(3) Very large murals painted on the walls of city buildings. People from different cities would wonder how vandalists are able to create such intricate pieces without anyone stopping them.
(2) City buses, struggling to turn the tight corners of small downtown streets.
(4) Pieces of actual graffiti. Two are small tags with gang names and the others are aborted works of art not commissioned by the government.
(1) Puddle of indeterminable nature. It hasn’t rained in a week, and the puddle smells like a pit to hell.
The Daily Word in monster trucks, gold statuettes, and the end of human civilization
With the help of skilled drivers, a few dozen homosapiens on the West coast of North America transported small metal statuettes back to their lavish dwellings in elongated automobiles.
Why was Joan Rivers left out of the 'In Memorium' montage of The Oscars?
11 students at Wesleyan were hospitalized after overdosing on MDMA, also known as 'Molly.'
A driver crashed into an electrical pole that knocked out the power to Tingley Coliseum right before the Monster Truck Jam. The intentional crashes of the spectacle were unaffected.
Why were these weird food patents unsuccessful?
The already questionable reputation of Downtown Albuquerque is being tarnished by late-night brawls.
If anyone knows what will destroy human civilization, it’s Stephen Hawking.
Are You More Like Jennifer Lawrence Or Emma Stone? Take the quiz!
Music to Your Ears
Flyer on the Wall
Poets Vs. MCs
Young folks who have a way with words can have their way with the mic on Saturday, April 14, at Warehouse 508 (508 First Street NW). Admission to witness this lyrical competition is $5, or $8 for two, while it’s $10 to get into the battle. Winners earn a $300 cash prize. Festivities commence at 5 p.m. Call 410-2938 for more info. (Jessica Cassyle Carr)
Leave Me Alone, People of Fourth Street Mall
Downtown’s Fourth Street Mall could be a nice place. It’s landscaped. It’s a pedestrian thoroughfare between bars, restaurants, hotels and even museums. Every time I stroll down it though, rather than enjoying the trees or the faint scent of Italian spices, I’m panhandled and/or sexually harassed by idle loiterers around the mall. What are the scores of them doing there at 2 p.m. on a Thursday? Why won’t they leave me alone when I’m trying to get a sandwich?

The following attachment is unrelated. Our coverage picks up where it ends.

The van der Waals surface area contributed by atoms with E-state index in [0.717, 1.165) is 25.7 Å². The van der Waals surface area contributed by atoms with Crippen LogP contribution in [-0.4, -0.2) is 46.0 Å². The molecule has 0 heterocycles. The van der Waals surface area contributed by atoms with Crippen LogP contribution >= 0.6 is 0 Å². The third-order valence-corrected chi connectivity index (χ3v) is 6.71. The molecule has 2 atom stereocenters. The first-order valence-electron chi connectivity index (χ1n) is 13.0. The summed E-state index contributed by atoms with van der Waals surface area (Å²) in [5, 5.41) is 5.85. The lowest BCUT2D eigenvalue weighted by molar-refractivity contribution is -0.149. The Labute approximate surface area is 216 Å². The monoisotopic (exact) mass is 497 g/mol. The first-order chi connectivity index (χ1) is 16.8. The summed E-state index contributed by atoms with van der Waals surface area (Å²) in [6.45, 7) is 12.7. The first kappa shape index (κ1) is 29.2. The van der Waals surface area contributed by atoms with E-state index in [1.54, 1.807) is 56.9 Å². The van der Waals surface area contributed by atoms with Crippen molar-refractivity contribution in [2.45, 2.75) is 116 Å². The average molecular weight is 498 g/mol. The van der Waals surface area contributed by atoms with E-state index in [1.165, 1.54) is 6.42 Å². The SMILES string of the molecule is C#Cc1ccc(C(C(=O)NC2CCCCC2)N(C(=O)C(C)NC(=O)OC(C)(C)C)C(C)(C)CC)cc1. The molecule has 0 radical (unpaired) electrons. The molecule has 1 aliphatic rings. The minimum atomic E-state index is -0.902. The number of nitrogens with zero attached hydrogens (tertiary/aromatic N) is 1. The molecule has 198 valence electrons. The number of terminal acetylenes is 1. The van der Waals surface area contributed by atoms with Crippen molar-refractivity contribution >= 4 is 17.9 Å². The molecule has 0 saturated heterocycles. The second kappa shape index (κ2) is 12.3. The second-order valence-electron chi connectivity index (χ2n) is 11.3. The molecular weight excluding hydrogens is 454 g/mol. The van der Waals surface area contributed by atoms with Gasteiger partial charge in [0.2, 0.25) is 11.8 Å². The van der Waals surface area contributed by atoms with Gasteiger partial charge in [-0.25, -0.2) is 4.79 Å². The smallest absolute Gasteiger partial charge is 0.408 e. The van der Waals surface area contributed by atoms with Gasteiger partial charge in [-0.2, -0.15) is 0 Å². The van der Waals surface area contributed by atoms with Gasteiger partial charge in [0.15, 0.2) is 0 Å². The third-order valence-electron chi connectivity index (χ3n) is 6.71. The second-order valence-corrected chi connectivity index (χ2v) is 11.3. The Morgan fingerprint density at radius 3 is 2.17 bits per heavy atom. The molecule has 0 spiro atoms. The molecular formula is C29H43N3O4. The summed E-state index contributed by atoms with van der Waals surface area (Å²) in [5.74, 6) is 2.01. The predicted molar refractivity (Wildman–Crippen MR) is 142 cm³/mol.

The People Have Spoken
Albuquerque Facebook users demand a Downtown grocery store
When the Downtown residents of Albuquerque complain about quality of life, groceries tend to come up. As you might know, Downtown has only one grocer. While that store, Lowe’s at Twelfth Street and Lomas, offers a charming little selection of basics (mostly of the General Mills, Kraft, ConAgra genetically modified large food corporation variety), it’s not a place where you can purchase gourmet items, organics, bulk, anything that would cater to a restrictive diet, natural body products or green cleaning supplies. And shoppers can’t even pick up a bottle of wine there (though the store would like to sell alcohol—it’s not allowed to). With its existing historic neighborhoods prospering, and scores and scores of new loft developments Downtown, why is this our reality? It’s not as though there’s a lack of space either—empty lots, abandoned buildings and storefronts blight all of downtown, and some of these spaces would make cute little bodegas, others could hold a Whole Foods.
Recently this ongoing frustration took shape as a group on Facebook. Read some choice comments on the matter after the jump.
“Alas most of the development that goes on Downtown (or anywhere in New Mexico) is centered first on the interests of the developer, then maybe later on the needs/interests of the community/
“Yeah, I find it so ridiculous that lofts keep coming up and yet no worthy market exists in the downtown area—sorry Lowe's your canned goods don't meet my needs. There is talk about developing the old Barelas rail yards!!! Contact people in the Barelas Neighborhood Coalition .... they are actively involved, but not sure where the plans are going - except for YES, more fucking lofts!!”